After shuffling around the hotel to find Salon B, I finally found the room to learn about something close to my heart — breast cancer.
Vanessa Sheppard, assistant professor, Lombardi Comprehensive Cancer Center, spoke about this disease and all the sociological issues surrounding breast cancer.
Breast caner is the leading cancer in women and second cause of cancer death. Despite this commonality, racial and ethnic differences in quality of life exist related to socioeconomic status.
Sheppard focused mostly on African American women — the highest mortality of all ethnic groups. Among these women, there is a lower incidence among younger women and less likely to have adjuvant therapies.
So she created a program called Sisters Informing Sisters, a program designed to educate, inform and support.
The fascinating component about this program is that they offered a survivor coach to help women cope. This was a wonderful idea to me. It broke down the fears and worries of women that may have difficulty communicating with their health care provider. Got a question? Don't know how to ask? Just talk to your trained survivor coach!!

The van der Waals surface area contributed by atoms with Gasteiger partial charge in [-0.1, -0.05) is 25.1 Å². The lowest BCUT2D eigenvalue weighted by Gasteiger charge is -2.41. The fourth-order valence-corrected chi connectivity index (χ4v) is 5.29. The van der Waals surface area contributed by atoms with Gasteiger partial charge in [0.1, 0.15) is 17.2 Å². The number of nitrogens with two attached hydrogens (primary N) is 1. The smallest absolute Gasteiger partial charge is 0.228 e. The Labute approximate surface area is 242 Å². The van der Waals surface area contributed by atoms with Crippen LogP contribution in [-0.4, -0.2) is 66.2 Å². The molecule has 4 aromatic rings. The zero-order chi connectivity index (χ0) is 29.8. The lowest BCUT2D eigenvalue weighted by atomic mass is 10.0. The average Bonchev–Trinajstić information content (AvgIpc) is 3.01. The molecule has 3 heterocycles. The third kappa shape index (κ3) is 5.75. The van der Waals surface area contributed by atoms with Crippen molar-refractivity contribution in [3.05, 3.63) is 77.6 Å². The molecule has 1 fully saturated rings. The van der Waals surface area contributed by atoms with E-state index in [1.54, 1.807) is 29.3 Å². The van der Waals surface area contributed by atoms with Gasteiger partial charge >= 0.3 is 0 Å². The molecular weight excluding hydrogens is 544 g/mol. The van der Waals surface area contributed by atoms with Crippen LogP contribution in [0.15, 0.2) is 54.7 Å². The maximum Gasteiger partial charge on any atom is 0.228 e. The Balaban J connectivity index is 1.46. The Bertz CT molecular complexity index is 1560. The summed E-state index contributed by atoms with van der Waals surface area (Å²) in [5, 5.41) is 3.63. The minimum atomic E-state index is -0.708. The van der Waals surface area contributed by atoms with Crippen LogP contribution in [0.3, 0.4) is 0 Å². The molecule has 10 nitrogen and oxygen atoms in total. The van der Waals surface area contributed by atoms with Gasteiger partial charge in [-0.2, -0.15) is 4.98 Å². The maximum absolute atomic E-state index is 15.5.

And so why is this so close to my heart? My grandmother was diagnosed when she was 65. I cannot imagine the support that she could have had if she was lucky enough for a survivor coach. Maybe some things would have been clearer. Maybe she would have had it easier. At the very least, she would have been more educated. But thankfully, she survived and I only wish that she could be a survivor coach for other women.